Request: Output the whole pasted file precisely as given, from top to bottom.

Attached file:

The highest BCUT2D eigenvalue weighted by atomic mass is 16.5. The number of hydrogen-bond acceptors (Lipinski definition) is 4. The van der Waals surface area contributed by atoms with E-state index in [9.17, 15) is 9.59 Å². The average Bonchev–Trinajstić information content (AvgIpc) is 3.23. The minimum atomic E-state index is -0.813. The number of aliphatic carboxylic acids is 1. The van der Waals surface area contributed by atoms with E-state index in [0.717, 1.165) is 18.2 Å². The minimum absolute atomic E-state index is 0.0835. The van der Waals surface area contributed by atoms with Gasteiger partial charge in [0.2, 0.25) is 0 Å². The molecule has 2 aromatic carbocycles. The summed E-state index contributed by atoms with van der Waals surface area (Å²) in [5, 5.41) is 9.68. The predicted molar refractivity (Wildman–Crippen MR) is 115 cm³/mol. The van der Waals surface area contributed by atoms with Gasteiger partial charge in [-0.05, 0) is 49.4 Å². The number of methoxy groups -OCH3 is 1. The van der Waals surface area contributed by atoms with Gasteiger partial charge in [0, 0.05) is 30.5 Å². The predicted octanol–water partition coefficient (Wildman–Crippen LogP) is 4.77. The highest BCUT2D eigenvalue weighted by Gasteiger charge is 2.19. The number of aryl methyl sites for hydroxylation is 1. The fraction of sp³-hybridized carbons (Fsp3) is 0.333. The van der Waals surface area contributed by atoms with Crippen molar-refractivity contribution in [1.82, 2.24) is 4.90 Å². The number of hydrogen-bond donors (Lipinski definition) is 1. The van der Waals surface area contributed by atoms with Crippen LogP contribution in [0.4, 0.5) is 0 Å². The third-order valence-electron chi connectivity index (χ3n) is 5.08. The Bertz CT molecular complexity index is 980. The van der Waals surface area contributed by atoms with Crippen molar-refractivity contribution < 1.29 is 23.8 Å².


The highest BCUT2D eigenvalue weighted by atomic mass is 16.5. The number of hydrogen-bond acceptors (Lipinski definition) is 4. The van der Waals surface area contributed by atoms with E-state index in [9.17, 15) is 9.59 Å². The average Bonchev–Trinajstić information content (AvgIpc) is 3.23. The minimum atomic E-state index is -0.813. The number of aliphatic carboxylic acids is 1. The van der Waals surface area contributed by atoms with E-state index in [0.717, 1.165) is 18.2 Å². The minimum absolute atomic E-state index is 0.0835. The van der Waals surface area contributed by atoms with Gasteiger partial charge in [0.2, 0.25) is 0 Å². The molecule has 2 aromatic carbocycles. The summed E-state index contributed by atoms with van der Waals surface area (Å²) in [5, 5.41) is 9.68. The predicted molar refractivity (Wildman–Crippen MR) is 115 cm³/mol. The van der Waals surface area contributed by atoms with Gasteiger partial charge in [-0.05, 0) is 49.4 Å². The number of methoxy groups -OCH3 is 1. The van der Waals surface area contributed by atoms with Gasteiger partial charge in [0, 0.05) is 30.5 Å². The predicted octanol–water partition coefficient (Wildman–Crippen LogP) is 4.77. The highest BCUT2D eigenvalue weighted by Gasteiger charge is 2.19. The number of aryl methyl sites for hydroxylation is 1. The fraction of sp³-hybridized carbons (Fsp3) is 0.333. The van der Waals surface area contributed by atoms with Crippen molar-refractivity contribution in [1.82, 2.24) is 4.90 Å². The number of hydrogen-bond donors (Lipinski definition) is 1. The van der Waals surface area contributed by atoms with Crippen LogP contribution in [0.4, 0.5) is 0 Å². The third-order valence-electron chi connectivity index (χ3n) is 5.08. The Bertz CT molecular complexity index is 980. The van der Waals surface area contributed by atoms with Crippen molar-refractivity contribution < 1.29 is 23.8 Å².